address the anhydrous ammonia system.  The PSM program includes the  
following chemical-specific prevention steps: 
    Written process safety information, including information pertaining to the  
hazards of ammonia, the technology of the process, and the equipment in  
the process is being compiled. 
    Process Hazard Analyses (PHA) will be updated and revalidated at least  
every five years. 
    Written operating proced 
ures will be reviewed at least annually. 
    Safe work practices, such as lockout/tagout, confined space entry,  
opening process equipment or piping, and control over entrance into the  
facility are implemented as needed. 
    If employees are involved in operating the ammonia system, they will  
receive initial training and refresher training at least every three years. 
    Written mechanical integrity procedures have been established and  
    A Management of Change (MOC) program has been developed and  
implemented to address all proposed changes to the ammonia system. 
    Pre-startup safety reviews will be performed when a modification is made  
to the ammonia system that is significant enough to require a change in  
the process safety information. 
    Audits will be conducted at least every three years to evaluate compliance  
with the CalARP regulations. 
    Incident investigation procedures have been established. 
    A written plan of action regarding the implementation of employ 
participation has been developed and implemented. 
    Hot work permits will be issued for all hot work operations conducted on or  
near the ammonia system, as needed. 
    A Contractor Safety Policy has been developed and implemented. 
To ensure that the general accidental release prevention program and the  
chemical-specific prevention steps are implemented, Camp Frio Cold Storage  
has assigned overall responsibility for the RMP elements to the Cold Storage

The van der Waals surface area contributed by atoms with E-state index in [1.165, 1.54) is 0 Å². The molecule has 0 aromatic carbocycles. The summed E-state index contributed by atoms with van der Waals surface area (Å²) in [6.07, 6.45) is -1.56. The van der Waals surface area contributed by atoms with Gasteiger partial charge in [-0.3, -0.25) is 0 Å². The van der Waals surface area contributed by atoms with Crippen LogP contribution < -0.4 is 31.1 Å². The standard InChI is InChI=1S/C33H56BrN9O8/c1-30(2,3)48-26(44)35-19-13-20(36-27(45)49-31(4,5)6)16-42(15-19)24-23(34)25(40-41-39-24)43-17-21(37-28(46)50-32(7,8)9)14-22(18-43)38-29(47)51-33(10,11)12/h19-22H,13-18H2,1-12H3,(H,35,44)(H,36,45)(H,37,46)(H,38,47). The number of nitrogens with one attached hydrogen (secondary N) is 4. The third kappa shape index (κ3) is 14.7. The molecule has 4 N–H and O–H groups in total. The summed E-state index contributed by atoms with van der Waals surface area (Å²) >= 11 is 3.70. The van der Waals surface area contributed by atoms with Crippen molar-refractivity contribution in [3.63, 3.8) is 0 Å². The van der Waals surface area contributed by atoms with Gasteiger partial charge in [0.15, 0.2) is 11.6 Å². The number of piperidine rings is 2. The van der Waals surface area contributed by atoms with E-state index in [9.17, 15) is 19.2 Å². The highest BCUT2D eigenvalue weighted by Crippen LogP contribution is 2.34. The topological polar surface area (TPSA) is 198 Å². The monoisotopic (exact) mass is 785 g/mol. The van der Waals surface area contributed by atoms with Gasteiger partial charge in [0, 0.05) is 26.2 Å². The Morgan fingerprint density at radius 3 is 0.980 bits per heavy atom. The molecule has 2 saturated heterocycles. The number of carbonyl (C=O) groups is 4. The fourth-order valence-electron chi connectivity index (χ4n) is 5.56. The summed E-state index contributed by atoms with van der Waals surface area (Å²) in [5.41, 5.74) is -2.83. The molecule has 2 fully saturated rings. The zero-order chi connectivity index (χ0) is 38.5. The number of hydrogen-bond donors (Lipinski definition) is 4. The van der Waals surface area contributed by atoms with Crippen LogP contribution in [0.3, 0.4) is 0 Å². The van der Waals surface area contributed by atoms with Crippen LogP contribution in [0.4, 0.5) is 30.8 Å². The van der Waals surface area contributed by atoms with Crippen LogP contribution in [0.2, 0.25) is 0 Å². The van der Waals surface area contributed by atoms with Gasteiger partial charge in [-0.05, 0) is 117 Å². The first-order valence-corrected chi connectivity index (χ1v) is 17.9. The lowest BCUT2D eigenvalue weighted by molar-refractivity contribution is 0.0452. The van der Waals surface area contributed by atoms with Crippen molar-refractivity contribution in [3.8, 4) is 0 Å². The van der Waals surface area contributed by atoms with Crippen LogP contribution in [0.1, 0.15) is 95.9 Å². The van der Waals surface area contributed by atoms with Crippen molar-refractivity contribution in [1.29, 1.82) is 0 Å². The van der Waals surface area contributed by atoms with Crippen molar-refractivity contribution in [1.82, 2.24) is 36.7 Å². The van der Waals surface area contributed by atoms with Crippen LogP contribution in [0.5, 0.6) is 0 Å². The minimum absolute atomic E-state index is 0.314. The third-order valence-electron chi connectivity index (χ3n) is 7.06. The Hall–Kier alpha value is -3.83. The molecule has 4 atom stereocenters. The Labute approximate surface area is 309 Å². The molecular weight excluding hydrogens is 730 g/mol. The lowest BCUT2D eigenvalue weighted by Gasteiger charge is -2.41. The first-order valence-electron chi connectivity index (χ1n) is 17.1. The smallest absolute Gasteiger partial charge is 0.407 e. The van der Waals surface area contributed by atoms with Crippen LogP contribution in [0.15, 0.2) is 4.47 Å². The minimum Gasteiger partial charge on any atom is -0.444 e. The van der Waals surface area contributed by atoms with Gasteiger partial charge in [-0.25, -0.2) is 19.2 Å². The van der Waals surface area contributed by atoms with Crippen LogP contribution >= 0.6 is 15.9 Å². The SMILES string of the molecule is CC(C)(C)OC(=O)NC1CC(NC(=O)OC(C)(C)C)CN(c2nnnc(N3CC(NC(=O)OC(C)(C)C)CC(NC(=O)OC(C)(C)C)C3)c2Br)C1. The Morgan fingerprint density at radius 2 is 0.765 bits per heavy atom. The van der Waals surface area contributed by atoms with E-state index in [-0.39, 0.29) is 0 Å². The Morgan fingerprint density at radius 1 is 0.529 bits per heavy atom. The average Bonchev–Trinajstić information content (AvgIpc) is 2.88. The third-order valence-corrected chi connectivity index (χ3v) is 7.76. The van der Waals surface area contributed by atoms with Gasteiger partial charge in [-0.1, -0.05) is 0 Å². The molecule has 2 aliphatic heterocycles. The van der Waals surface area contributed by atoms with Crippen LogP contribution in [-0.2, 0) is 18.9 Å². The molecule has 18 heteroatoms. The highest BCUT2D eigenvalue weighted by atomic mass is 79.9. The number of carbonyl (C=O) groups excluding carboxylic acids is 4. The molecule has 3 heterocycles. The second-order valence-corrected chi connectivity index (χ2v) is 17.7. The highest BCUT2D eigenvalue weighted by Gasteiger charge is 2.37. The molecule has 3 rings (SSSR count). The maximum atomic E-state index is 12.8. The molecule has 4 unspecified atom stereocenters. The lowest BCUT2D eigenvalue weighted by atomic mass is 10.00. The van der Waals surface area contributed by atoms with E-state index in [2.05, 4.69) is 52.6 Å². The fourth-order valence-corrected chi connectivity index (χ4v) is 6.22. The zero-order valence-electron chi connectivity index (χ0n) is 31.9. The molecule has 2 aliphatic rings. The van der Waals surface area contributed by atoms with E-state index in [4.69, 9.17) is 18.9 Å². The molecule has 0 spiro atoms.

Manager.  The Cold Storage Manager has the overall responsibility for the  
development, implementation, and integration of the RMP elements. 
Five-Year Accident History 
Camp Frio Cold Storage has not had any accidental releases from the ammonia- 
based refrigeration system that have resulted in deaths, injuries, or significant  
property damage on site, or known offsite deaths, injuries, evacuations,  
sheltering in place, property damage, or environmental damage in the last five  
Emergency Response Program 
Camp Frio Cold  
Storage has established an emergency action plan and a chain  
of command to respond to emergencies and to notify emergency responders  
when there is a need for a response.  However, an emergency response  
program does not need to be developed for the facility since Camp Frio Cold  
Storage employees will not respond to accidental releases of ammonia, the  
facility is included in the community emergency response plan, and appropriate  
mechanisms are in place to notify emergency responders. 
Planned Changes To Improve Safety 
Camp Frio Cold Storage relies on the expertise of qualified ammonia refrigeration  
contractors to regularly evaluate the need for any changes to the refrigeration  
equipment and to improve safety.  Currently, Camp Frio Cold Storage does not  
have any changes planned to improve safety associated with the ammonia  
refrigeration system.